Ecological impacts of solar geoengineering are highly uncertain

Aerial photograph of volcanic eruption.

Enlarge / Most geoengineering plans involve humanity doing what some volcanoes already do: inject particles into the stratosphere that reflect sunlight. (credit: NASA)

Without condoning or condemning the poorly understood tactic, recent reports suggest we should try to understand one proposed strategy to cool the planet: altering the atmosphere to reflect sunlight. Called solar radiation modification (SRM), this strategy is a type of geoengineering that involves scattering particles into the sky that cause sunlight to reflect out into space rather than warming the Earth’s atmosphere.

In theory, SRM could cool off the planet and help limit global warming to 1.5ºC compared to preindustrial levels. But it’s viewed as something of a last-resort tool to tackle climate change. Two new analyses explore what deploying this tactic could mean for the environment and the flora, fauna and people living in it. In all, the authors of both reports suggest that more work needs to be done to understand SRM.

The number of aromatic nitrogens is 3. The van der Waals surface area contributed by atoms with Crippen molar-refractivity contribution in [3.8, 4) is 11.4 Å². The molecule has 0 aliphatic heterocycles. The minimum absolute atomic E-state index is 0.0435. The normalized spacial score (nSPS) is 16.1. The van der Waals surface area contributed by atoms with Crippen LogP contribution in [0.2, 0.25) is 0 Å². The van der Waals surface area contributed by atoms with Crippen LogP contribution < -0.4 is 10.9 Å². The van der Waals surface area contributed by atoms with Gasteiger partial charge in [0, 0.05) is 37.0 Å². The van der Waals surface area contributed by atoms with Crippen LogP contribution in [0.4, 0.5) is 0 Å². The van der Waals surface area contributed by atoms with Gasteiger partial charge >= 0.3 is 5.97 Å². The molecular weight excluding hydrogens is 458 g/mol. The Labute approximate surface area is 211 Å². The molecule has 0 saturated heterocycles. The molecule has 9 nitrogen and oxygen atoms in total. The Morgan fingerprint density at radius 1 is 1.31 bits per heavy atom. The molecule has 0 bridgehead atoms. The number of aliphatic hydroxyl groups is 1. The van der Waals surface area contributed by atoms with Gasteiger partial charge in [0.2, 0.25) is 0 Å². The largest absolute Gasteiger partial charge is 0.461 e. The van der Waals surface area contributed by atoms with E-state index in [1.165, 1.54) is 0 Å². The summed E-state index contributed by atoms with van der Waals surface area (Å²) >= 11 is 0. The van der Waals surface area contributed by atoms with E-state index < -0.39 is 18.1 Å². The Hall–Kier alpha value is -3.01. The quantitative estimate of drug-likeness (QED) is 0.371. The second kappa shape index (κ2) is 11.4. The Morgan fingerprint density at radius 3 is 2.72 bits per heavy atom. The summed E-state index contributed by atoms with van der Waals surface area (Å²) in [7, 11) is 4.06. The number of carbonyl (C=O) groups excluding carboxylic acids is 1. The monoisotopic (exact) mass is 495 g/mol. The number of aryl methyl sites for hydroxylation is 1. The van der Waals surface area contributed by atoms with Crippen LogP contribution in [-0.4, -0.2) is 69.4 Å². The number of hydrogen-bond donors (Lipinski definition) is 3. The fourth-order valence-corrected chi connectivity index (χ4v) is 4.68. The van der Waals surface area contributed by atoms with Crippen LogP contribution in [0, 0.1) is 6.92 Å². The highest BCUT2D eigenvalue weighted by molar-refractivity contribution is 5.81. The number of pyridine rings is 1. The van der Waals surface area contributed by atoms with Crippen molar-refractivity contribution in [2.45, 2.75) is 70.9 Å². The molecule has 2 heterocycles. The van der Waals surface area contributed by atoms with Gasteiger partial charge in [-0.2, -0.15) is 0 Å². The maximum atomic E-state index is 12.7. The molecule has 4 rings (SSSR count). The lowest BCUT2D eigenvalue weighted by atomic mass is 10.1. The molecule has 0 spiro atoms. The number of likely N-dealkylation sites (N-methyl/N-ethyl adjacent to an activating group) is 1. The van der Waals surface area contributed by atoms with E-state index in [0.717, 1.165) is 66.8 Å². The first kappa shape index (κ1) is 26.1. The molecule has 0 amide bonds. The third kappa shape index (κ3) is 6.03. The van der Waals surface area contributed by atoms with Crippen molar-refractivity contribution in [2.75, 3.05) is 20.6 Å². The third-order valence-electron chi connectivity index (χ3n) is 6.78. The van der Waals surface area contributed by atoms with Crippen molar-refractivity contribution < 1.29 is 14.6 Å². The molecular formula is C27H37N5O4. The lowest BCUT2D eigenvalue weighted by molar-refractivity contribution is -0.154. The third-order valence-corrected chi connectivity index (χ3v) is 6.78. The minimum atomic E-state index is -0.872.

Greater cooperation

The idea has gained some traction. Bill Gates, for example, advocated for it in 2019. The Geoengineering Model Intercomparison Project (GeoMIP), has released more than 100 studies related to SRM in the decade since the group was formed. But recently, the Swedish Space Corporation canceled a test flight that would help study SRM in response to public outcry.

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